Traffic resumes near Copenhagen’s Old Stock Exchange after a fire ruined the 400-year-old landmark

Traffic has begun to flow Monday near Copenhagen’s historic Old Stock Exchange which was half-destroyed by fire last week

Via AP news wire
Monday 22 April 2024 11:53 BST

Traffic began to flow Monday near Copenhagen’s historic Old Stock Exchange which was half-destroyed by fire last week.

A busy bridge reopened and police were allowed to enter the ruins. Firefighters scaled down their presence, with some remaining there protectively in case small pockets of fire reignite or walls tumble.

Though some streets near the 400-year-old landmark were still blocked for traffic, drivers were able to reach the city’s center via Knippel Bridge for the first time since the fire.

”Now we are at a stage where the police can come in and inspect some things,” said Jakob Vedsted Andersen, head of the Greater Copenhagen Fire Department, adding that police quickly checked out wreckage after firefighters stabilized it.

The cause of the fire was still unknown, Vedsted Andersen said.

Tuesday's blaze destroyed more than half the building that was under renovation, toppling the green copper roof and the iconic dragon-tail spire. The most valuable paintings and items inside had been saved from the flames, and no one was injured.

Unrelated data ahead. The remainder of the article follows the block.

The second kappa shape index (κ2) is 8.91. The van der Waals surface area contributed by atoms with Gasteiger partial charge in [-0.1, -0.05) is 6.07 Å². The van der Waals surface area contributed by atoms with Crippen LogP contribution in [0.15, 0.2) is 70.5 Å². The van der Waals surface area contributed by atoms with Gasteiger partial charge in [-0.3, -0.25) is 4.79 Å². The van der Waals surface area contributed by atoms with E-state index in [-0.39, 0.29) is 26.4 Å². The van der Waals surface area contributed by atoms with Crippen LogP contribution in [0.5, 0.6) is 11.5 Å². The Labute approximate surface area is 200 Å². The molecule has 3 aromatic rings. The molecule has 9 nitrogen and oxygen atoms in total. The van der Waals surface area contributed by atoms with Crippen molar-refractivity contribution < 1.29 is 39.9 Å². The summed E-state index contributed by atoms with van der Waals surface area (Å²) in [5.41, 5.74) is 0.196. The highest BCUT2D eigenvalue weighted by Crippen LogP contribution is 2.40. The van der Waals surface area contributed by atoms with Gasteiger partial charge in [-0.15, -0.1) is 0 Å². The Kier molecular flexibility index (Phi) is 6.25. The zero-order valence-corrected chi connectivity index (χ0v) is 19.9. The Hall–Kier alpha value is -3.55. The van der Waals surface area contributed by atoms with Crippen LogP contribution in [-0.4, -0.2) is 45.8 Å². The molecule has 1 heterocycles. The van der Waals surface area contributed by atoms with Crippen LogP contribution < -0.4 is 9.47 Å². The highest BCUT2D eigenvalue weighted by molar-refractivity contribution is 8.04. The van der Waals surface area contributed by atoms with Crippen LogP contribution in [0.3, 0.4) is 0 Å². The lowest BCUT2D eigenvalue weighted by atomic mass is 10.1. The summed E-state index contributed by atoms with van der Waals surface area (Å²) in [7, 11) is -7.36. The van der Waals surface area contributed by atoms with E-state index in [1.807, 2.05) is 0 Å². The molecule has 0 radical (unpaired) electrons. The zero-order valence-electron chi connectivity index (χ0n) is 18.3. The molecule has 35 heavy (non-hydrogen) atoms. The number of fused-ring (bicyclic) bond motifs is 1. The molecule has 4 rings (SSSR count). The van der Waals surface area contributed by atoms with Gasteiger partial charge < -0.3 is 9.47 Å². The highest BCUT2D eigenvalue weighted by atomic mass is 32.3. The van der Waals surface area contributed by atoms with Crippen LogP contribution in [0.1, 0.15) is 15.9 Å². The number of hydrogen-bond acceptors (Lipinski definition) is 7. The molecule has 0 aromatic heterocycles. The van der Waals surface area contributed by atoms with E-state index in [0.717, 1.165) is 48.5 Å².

Many people came to see the ruins over the weekend.

On Thursday, a large section of the outer wall of the building collapsed inwards. The following day, firefighters used giant shears on a crane to cut away dangling scaffolding but suffered a setback after a crane's shear attachment, used to cut through debris, fell into the ruins. It was later recovered.

The blaze is believed to have started on the roof of the building, which had been wrapped up in scaffolding.

The Danish Chamber of Commerce which owns the building, dating back to 1615, and was headquartered there, has vowed repeatedly to rebuild the Old Stock Exchange. No decision has yet been made about who will finance the reconstruction, a project that would cost millions, if not billions of kroner (dollars) and take years.

The exchange sits on the waterfront next to the Danish parliament. It is considered a leading example of the Dutch Renaissance architectural style in Denmark. The Chamber of Commerce moved into the building after Copenhagen’s stock exchange left in 1974.

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